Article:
The News Desk is a collection of news, notes and breaking items affecting the Fredericksburg community.
State fair enticing equine enthusiasts
BY PORTSIA SMITH
THE FREE LANCE-STAR
Calling all animal lovers! The new operators of the State Fair of Virginia are putting plans together for the 2012 season and want the horse and livestock community to be a big part of it.
Given the historic association between the fairgrounds at the Meadow Event Park in Caroline County and 1973 Triple Crown winner Secretariat, who was born there, fair organizers would like to put on a full slate of equine events.
And the state fair, which is scheduled for Sept. 28 to Oct. 7, wouldn’t be the state fair without a large showing of farm animals.
This will be the first fair to be held under the new partnership of Virginia Farm Bureau Federation and Universal Fairs.
“We’re actively recruiting members of Virginia’s horse industry to join us during the fair,” said Greg Hicks, vice president of communications for the Virginia Farm Bureau Federation. “This is an open invitation to all equine groups to let them know the fair is back on track, and we’d love to host their events, either during the state fair or at any other time.”
Hicks said the owners are working to schedule shows during this year’s fair that include draft-horse pull competitions, quarter horse competitions, as well as reining horse events. They are also in contact with the Virginia High School Rodeo Association, 4–H horse organizations and miniature-horse groups, he said.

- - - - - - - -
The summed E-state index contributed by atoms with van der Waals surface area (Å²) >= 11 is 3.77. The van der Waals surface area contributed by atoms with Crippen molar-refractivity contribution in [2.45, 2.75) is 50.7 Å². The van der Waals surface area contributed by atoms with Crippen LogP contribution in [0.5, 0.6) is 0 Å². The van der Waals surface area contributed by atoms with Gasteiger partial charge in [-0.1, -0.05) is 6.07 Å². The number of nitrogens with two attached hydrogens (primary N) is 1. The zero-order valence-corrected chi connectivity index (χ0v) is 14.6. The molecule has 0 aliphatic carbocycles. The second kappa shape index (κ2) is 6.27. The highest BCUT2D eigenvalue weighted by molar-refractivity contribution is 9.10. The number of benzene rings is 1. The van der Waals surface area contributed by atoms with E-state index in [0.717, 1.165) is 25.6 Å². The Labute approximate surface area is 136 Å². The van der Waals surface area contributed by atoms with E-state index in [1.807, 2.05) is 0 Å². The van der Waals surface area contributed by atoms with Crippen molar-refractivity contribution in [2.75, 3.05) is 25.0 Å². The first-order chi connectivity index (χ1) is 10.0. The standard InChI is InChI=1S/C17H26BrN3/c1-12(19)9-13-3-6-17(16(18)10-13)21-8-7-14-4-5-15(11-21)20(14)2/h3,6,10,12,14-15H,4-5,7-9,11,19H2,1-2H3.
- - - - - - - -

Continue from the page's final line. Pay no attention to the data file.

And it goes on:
“We’re trying to get the word out about this now, because we know it takes time for horse owners to plan and move their valuable animals to an event like the fair,” he said.
“We know from past state fairs how much the horse community loves this venue, and we’re looking forward to a long and fruitful relationship with Virginia horse lovers in the future.”
Leeanne Ladin, author of “Secretariat’s Meadow” and a close friend of 90-year-old Penny Chenery Tweedy, who bred and raced Secretariat, said she is in talks with fair officials about getting the Secretariat-themed tours up and running again.
She said it is important to continue to honor the famous horse’s legacy, especially with next year being the 40th anniversary of his Triple Crown win. She said she is also in early discussions with fair officials about planning a celebration for that historic event.
“I am very excited about their emphasis on the Secretariat legacy and bringing more equine events to The Meadow,” she said.
Ladin has a new book coming out this fall about Riva Ridge, another racing thoroughbred born at Meadow Farm. Riva Ridge won the 1972 Kentucky Derby and Belmont Stakes, but missed the Triple Crown by placing fourth in the Preakness.
Since 2009, horse events at the state fair have been held at The Meadow Event Park’s Rouse Horse Complex, which includes the 140-stall, four-ring Southern States Legend Stable.